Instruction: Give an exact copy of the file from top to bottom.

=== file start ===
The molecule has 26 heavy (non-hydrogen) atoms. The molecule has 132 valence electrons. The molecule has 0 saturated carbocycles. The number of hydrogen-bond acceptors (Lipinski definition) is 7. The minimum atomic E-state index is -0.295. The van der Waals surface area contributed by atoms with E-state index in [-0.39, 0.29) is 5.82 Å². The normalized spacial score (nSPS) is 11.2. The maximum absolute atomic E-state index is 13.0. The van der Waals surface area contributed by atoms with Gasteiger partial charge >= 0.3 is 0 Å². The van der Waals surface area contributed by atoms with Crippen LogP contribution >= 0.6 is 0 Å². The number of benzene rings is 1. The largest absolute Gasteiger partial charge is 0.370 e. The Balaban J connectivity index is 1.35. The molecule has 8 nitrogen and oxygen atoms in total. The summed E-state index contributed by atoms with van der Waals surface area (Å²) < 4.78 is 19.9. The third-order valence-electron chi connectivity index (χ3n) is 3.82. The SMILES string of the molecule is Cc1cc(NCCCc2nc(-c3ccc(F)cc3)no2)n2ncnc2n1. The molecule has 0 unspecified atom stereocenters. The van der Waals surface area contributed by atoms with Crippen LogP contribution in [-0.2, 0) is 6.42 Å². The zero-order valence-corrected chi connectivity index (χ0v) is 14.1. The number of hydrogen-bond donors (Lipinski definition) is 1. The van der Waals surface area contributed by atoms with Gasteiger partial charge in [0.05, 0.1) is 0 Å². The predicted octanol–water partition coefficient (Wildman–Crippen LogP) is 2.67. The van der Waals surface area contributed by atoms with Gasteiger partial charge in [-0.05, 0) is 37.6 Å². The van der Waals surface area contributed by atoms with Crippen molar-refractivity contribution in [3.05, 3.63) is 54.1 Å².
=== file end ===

The molecule has 26 heavy (non-hydrogen) atoms. The molecule has 132 valence electrons. The molecule has 0 saturated carbocycles. The number of hydrogen-bond acceptors (Lipinski definition) is 7. The minimum atomic E-state index is -0.295. The van der Waals surface area contributed by atoms with E-state index in [-0.39, 0.29) is 5.82 Å². The normalized spacial score (nSPS) is 11.2. The maximum absolute atomic E-state index is 13.0. The van der Waals surface area contributed by atoms with Gasteiger partial charge >= 0.3 is 0 Å². The van der Waals surface area contributed by atoms with Crippen LogP contribution >= 0.6 is 0 Å². The number of benzene rings is 1. The largest absolute Gasteiger partial charge is 0.370 e. The Balaban J connectivity index is 1.35. The molecule has 8 nitrogen and oxygen atoms in total. The summed E-state index contributed by atoms with van der Waals surface area (Å²) < 4.78 is 19.9. The third-order valence-electron chi connectivity index (χ3n) is 3.82. The SMILES string of the molecule is Cc1cc(NCCCc2nc(-c3ccc(F)cc3)no2)n2ncnc2n1. The molecule has 0 unspecified atom stereocenters. The van der Waals surface area contributed by atoms with Crippen LogP contribution in [-0.2, 0) is 6.42 Å². The zero-order valence-corrected chi connectivity index (χ0v) is 14.1. The number of hydrogen-bond donors (Lipinski definition) is 1. The van der Waals surface area contributed by atoms with Gasteiger partial charge in [0.05, 0.1) is 0 Å². The predicted octanol–water partition coefficient (Wildman–Crippen LogP) is 2.67. The van der Waals surface area contributed by atoms with Gasteiger partial charge in [-0.05, 0) is 37.6 Å². The van der Waals surface area contributed by atoms with Crippen molar-refractivity contribution in [3.05, 3.63) is 54.1 Å².